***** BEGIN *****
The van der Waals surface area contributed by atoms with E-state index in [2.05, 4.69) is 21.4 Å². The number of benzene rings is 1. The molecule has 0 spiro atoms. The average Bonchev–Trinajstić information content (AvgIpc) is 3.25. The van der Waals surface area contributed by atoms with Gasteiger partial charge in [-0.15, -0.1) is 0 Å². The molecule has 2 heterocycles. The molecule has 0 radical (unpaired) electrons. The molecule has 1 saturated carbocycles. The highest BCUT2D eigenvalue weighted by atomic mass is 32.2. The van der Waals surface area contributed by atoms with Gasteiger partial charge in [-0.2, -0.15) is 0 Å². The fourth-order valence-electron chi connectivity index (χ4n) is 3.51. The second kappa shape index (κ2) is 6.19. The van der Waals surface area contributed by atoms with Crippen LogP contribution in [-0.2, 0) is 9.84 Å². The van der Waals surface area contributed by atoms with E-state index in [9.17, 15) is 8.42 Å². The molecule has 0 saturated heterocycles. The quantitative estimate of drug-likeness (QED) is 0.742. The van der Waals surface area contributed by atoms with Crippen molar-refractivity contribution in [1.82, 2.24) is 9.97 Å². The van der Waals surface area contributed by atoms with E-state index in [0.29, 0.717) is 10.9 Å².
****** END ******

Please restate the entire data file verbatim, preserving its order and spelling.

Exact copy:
The van der Waals surface area contributed by atoms with E-state index in [2.05, 4.69) is 21.4 Å². The number of benzene rings is 1. The molecule has 0 spiro atoms. The average Bonchev–Trinajstić information content (AvgIpc) is 3.25. The van der Waals surface area contributed by atoms with Gasteiger partial charge in [-0.15, -0.1) is 0 Å². The molecule has 2 heterocycles. The molecule has 0 radical (unpaired) electrons. The molecule has 1 saturated carbocycles. The highest BCUT2D eigenvalue weighted by atomic mass is 32.2. The van der Waals surface area contributed by atoms with Gasteiger partial charge in [-0.2, -0.15) is 0 Å². The fourth-order valence-electron chi connectivity index (χ4n) is 3.51. The second kappa shape index (κ2) is 6.19. The van der Waals surface area contributed by atoms with Crippen LogP contribution in [-0.2, 0) is 9.84 Å². The van der Waals surface area contributed by atoms with E-state index in [9.17, 15) is 8.42 Å². The molecule has 0 saturated heterocycles. The quantitative estimate of drug-likeness (QED) is 0.742. The van der Waals surface area contributed by atoms with Crippen molar-refractivity contribution in [1.82, 2.24) is 9.97 Å². The van der Waals surface area contributed by atoms with E-state index in [0.29, 0.717) is 10.9 Å².